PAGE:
Fish Shop Etiquette


Editor's Picks
Practical Fishkeeping Readers' Poll 2023
Fishkeeping News Post
Readers' Poll 2023
07 August 2023
Fishkeeping News Post
Countdown for Finest Fest 2023
20 April 2023
Fishkeeping News Post
Pacific Garbage Patch becomes its own ecosystem
20 April 2023
Fishkeeping News Post
Newly described snails may already be extinct
20 April 2023
Visiting your local trop shop isn’t like taking tea at the Savoy, but even so, there are ways to show good manners!

Think of an aquarium shop like a zoo

You’d never let your children bang on the cages at London Zoo, so why do some people think it’s fine to let their children do the same in a fish shop? Many of the fish on sale will be wild-caught, and even the farmed ones are sensitive to noise and vibrations. So, please, parents, keep a close eye on your kids. A fish shop visit can be an educational treat, with everything from conservation to adaptation up for grabs if you think about ways to explain where fish live, how they survive, and what man-made threats they have to put up with.

Shopkeepers are people, too

Just because you’ve had success with a species doesn’t mean you’re the world’s expert! A lot of tropical fish shops are run by hard-core hobbyists who absolutely love tropical fishkeeping — they certainly aren’t in it for the easy money or family-friendly hours. Nothing beats building up a good relationship with your retailer, and it’s just good manners not to make someone feel uncomfortable in their workplace. Much better to strike up a conversation when it’s quiet, and in a chatty sort of way, share your experiences while listening to theirs. You never know, you might learn something too!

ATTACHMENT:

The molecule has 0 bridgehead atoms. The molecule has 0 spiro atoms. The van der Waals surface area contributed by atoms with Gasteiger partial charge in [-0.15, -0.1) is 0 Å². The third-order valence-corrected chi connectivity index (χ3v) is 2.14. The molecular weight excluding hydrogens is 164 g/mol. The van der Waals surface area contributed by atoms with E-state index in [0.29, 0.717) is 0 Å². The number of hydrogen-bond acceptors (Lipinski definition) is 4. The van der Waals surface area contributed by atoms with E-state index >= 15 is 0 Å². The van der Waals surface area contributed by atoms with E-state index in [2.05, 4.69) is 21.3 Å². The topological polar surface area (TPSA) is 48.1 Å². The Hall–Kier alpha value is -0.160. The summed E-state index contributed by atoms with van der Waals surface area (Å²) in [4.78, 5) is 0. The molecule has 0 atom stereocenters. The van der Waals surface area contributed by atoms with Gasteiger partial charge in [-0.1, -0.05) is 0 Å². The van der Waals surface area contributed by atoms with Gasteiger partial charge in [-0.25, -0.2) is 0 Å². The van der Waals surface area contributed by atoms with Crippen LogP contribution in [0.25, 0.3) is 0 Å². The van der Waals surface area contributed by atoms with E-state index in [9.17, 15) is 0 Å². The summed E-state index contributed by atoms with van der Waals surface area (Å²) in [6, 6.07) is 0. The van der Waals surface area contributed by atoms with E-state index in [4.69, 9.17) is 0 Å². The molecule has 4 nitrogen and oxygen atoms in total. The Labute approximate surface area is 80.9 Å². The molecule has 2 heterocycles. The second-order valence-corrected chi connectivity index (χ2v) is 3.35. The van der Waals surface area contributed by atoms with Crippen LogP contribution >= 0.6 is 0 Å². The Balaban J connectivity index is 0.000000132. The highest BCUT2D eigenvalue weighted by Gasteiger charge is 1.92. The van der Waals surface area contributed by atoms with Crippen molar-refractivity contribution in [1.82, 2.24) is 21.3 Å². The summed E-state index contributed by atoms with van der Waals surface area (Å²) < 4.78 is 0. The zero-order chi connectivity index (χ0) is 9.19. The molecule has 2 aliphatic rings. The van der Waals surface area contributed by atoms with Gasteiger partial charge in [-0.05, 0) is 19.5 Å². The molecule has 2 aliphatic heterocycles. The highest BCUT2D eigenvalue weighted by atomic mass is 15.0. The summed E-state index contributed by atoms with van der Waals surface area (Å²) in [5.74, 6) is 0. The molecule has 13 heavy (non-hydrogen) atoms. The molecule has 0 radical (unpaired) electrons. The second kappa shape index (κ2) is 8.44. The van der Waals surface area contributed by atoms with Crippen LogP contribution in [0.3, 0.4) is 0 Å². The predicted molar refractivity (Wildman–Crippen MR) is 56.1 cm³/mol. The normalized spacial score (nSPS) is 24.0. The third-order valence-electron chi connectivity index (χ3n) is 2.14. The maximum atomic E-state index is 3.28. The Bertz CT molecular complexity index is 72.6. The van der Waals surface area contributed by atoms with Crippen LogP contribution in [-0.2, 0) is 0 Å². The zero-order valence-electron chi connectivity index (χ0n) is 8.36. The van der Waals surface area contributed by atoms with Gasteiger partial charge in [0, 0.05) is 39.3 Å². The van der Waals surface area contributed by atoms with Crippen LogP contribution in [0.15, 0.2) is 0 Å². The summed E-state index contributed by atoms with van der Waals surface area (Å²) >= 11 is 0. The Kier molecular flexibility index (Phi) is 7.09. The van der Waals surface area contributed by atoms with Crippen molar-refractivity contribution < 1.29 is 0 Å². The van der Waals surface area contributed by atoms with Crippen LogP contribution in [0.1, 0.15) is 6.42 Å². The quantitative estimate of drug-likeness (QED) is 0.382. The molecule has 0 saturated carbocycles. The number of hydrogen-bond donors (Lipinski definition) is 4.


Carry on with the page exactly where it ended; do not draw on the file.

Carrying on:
There’s more than one way to skin a cat(fish)

Of course when you hear someone spouting nonsense about Guppies doing best in pairs or Angelfish getting on fine with Neons, you might well be tempted — justified, even — to say a few words. But think about how you’re going to do that. Be subtle, and instead of undermining the shop staff to their face, perhaps go with the second opinion approach once the store clerk has move on. “Nice fish, those; but when I kept them, I found them a bit nippy…”

Social media can be distinctly antisocial

It takes years to earn a good reputation, but only seconds to lose it, and with the viral nature of social media, it’s all too easy for a single bad review to cause major problems for an otherwise successful business. If you think a shop has problems, you’ll be doing the entire hobby more of a favour by putting your concerns to the manager first. Shops can be unexpectedly busy, or dealing with staff off sick, or having to unbox new stock alongside serving their customers — all of which could explain the dead Guppy in the corner tank. Posting a scathing criticism online may be help you earn internet points, but it doesn’t otherwise do any good.

Everyone makes mistakes: even you!

However great you are fishkeeping, a degree of humility is still a good thing. Yes, your new fish might have died because the shop sold you a duffer, but it might also be your fault. Reflect on water quality and chemistry, tankmates, and often overlooked, how carefully the fish was transported home and acclimated to its new home.

Words: Neale Monks